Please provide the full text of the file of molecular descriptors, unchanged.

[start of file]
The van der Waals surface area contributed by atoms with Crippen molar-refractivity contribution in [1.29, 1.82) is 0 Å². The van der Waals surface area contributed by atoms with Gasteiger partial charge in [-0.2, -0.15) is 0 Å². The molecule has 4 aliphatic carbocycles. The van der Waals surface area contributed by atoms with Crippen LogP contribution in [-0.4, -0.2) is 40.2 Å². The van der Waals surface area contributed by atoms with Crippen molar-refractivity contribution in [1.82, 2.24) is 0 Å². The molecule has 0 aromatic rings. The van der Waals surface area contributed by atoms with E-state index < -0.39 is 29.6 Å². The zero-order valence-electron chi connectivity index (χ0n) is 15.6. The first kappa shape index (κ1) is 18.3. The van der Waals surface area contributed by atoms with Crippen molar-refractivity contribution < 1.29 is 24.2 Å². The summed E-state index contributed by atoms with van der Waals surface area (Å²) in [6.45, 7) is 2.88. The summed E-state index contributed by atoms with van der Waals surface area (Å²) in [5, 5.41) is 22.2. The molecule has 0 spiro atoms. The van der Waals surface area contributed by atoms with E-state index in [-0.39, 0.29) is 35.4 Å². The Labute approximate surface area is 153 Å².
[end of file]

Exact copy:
The van der Waals surface area contributed by atoms with Crippen molar-refractivity contribution in [1.29, 1.82) is 0 Å². The van der Waals surface area contributed by atoms with Gasteiger partial charge in [-0.2, -0.15) is 0 Å². The molecule has 4 aliphatic carbocycles. The van der Waals surface area contributed by atoms with Crippen LogP contribution in [-0.4, -0.2) is 40.2 Å². The van der Waals surface area contributed by atoms with Crippen molar-refractivity contribution in [1.82, 2.24) is 0 Å². The molecule has 0 aromatic rings. The van der Waals surface area contributed by atoms with E-state index < -0.39 is 29.6 Å². The zero-order valence-electron chi connectivity index (χ0n) is 15.6. The first kappa shape index (κ1) is 18.3. The van der Waals surface area contributed by atoms with Crippen molar-refractivity contribution < 1.29 is 24.2 Å². The summed E-state index contributed by atoms with van der Waals surface area (Å²) in [6.45, 7) is 2.88. The summed E-state index contributed by atoms with van der Waals surface area (Å²) in [5, 5.41) is 22.2. The molecule has 0 spiro atoms. The van der Waals surface area contributed by atoms with E-state index in [-0.39, 0.29) is 35.4 Å². The Labute approximate surface area is 153 Å².